Key Components Of A Regular Eye Exam

Posted on: 29 October 2014


Eyes are your windows to the world. It's important that you keep them in good health. Avoiding reading in poor light, reducing eye strain, and wearing sunglasses are a few of the ways to keep your eyes protected. However, eye exams serve as the most critical component of proper eye care. During your 20s and 30s, you should have your eyes checked every five to 10 years and every two to four years for adults age 40 to 65. Knowing what to expect during an exam can help you prepare.

Eye Muscle Test

The eye muscle test is meant to examine the manner in which your eye muscles move, in order to ensure they are properly aligned. Improper alignment is a condition known as strabismus, more commonly referred to as cross-eyes. You will be asked to track an object with your eyes as the doctor moves it horizontally and vertically in different patterns. While your eyes are tracking the object, the doctor observes how your eyes move.

Cover Test

The cover test examines how well your eyes work together. The eye doctor will have you look at a small target on the opposite side of the room. While staring at the target, the doctor will cover up one of your eyes, rotating back and forth between which eye is covered. The doctor is looking to see if either eye is rotating away from the target. Failing this part of the exam could be a sign of ocular deviation, a condition where one of your eyes deviates outward or inward.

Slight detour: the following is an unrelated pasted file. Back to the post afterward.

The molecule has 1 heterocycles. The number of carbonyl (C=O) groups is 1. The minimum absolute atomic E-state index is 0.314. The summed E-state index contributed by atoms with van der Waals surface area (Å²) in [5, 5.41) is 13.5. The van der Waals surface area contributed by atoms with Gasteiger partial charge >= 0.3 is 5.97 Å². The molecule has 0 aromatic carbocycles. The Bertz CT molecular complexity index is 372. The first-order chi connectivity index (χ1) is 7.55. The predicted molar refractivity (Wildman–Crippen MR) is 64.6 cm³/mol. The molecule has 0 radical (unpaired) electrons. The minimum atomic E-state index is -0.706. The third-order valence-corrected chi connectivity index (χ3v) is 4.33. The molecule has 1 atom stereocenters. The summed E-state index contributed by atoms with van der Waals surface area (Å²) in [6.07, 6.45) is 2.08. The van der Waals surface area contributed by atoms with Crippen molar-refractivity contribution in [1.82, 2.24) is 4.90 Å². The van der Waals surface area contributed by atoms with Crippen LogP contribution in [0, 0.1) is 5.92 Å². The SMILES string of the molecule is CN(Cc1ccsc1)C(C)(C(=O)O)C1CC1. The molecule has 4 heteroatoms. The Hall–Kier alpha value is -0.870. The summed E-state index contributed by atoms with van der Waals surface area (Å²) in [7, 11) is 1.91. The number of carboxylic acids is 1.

Pupillary Reaction and External Exam

During the pupillary reaction part of the exam, the doctor will examine how your pupils react to a flashing light as it's moved closer to your eye. If there aren't any issues present, both of your pupils should constrict when light is flashed into either eye. While examining the pupils the doctor will also look at the condition of the white part of your eyes and your eyelids as part of the external exam.

Acuity Test

The acuity test is the most familiar part of the eye exam. During this step you will be asked to sit in front of an eye chart. With one eye covered, you will read the letters on the chart, even as they get smaller after each line. You will continue to read the letters aloud until you can't see them clearly. The results of this test generally serve as the first indication of a vision problem, such as nearsightedness or farsightedness, and determine whether you need any further vision testing.

It's imperative that you make eye exams a priority to ensure your eyes are in good health. Good eye health is key to better vision. For more information, contact a local eye clinic, like Naples Optical Center Inc